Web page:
Sitting out on the back hatch while the sun comes up; one of the joys of summer on the canal. If you keep still, you tend to get ignored by kingfishers and whatever else happens to be around, so you see lots. Yesterday morning I heard a clop, and turned, startling a roe deer on the towpath right next to me. It dashed back the way it had come, and dived into the canal, swimming across and scrambling up into the woods, where it did that disappearing trick that roe deer are so good at, only the white rump persisting a little longer, like the Cheshire cat's smile.
Up by the Sainsbury bridge in Bradford on Avon, a flight of steps ascends from the towpath to the road. I was heading up that way, and about to insert the front wheel of my bicycle into the ramp that allows you to get bikes up and down, when I saw a slow worm wriggling its unhurried way down.
I put the bike to one side and took its picture. A woman appeared at the bottom of the steps, pushing a pram with two small children in it. I told her about the slow worm, thinking the children might find it interesting.... they were more than interested; they picked it up and started to squabble over it, playing tug of war as I attempted to intervene without shouting at someone else's children, and the mother made ineffectual remarks; she evidently wasn't concerned about the welfare of the poor slow worm...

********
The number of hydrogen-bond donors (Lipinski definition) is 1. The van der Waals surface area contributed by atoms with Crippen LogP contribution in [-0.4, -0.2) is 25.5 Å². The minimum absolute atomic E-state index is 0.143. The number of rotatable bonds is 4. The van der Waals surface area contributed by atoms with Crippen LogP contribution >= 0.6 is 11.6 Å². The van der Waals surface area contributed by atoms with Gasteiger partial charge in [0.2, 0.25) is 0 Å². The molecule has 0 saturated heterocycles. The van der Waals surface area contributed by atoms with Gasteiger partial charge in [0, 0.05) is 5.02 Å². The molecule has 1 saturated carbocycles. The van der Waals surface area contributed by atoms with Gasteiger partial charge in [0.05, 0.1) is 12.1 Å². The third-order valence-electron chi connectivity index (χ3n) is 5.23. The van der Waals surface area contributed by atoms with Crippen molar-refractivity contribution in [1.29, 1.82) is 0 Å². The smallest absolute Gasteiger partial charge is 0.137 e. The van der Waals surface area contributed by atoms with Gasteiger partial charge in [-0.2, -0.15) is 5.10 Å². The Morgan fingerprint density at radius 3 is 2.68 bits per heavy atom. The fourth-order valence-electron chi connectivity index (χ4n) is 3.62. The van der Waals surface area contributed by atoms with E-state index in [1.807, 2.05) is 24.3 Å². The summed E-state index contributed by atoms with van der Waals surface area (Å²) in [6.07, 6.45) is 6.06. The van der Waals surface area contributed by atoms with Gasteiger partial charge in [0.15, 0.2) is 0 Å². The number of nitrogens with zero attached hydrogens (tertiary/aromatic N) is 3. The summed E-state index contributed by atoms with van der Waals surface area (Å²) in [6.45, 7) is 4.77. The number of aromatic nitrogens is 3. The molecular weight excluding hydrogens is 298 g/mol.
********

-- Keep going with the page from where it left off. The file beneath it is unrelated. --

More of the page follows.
...and its tail came off and wriggled furiously. The brats were persuaded to deposit the creature in the grass, and led off crying.
Then there was the dog that came galumphing along the towpath, leaping into the water and emerging with a Huge And Very Dead eel. It dumped it by the side of my boat, and trotted away. Well, thank you.
I heaved it into the middle of the canal, and for the ret of the day it drifted to and fro in response to the vagaries of the water flow down the lock and up through the pump.... I began to contemplate means of sinking it or attaching it to a passing boat. But it was finally lost from sight and smell.